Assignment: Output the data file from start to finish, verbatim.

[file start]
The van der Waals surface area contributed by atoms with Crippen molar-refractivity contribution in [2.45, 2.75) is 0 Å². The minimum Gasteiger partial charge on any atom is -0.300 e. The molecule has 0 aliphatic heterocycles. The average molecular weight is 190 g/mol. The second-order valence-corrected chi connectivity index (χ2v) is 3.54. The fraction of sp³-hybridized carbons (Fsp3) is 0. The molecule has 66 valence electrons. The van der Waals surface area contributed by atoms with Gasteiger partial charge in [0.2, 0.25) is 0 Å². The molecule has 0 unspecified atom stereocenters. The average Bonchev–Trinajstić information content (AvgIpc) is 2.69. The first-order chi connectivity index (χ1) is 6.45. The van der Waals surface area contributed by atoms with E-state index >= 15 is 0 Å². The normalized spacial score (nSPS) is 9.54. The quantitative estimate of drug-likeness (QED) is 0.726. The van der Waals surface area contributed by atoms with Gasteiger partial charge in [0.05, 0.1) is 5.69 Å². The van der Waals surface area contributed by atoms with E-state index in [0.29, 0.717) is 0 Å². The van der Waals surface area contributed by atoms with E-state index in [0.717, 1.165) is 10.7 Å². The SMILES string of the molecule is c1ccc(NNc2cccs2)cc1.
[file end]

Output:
The van der Waals surface area contributed by atoms with Crippen molar-refractivity contribution in [2.45, 2.75) is 0 Å². The minimum Gasteiger partial charge on any atom is -0.300 e. The molecule has 0 aliphatic heterocycles. The average molecular weight is 190 g/mol. The second-order valence-corrected chi connectivity index (χ2v) is 3.54. The fraction of sp³-hybridized carbons (Fsp3) is 0. The molecule has 66 valence electrons. The van der Waals surface area contributed by atoms with Gasteiger partial charge in [0.2, 0.25) is 0 Å². The molecule has 0 unspecified atom stereocenters. The average Bonchev–Trinajstić information content (AvgIpc) is 2.69. The first-order chi connectivity index (χ1) is 6.45. The van der Waals surface area contributed by atoms with E-state index >= 15 is 0 Å². The normalized spacial score (nSPS) is 9.54. The quantitative estimate of drug-likeness (QED) is 0.726. The van der Waals surface area contributed by atoms with Gasteiger partial charge in [0.05, 0.1) is 5.69 Å². The van der Waals surface area contributed by atoms with E-state index in [0.29, 0.717) is 0 Å². The van der Waals surface area contributed by atoms with E-state index in [0.717, 1.165) is 10.7 Å². The SMILES string of the molecule is c1ccc(NNc2cccs2)cc1.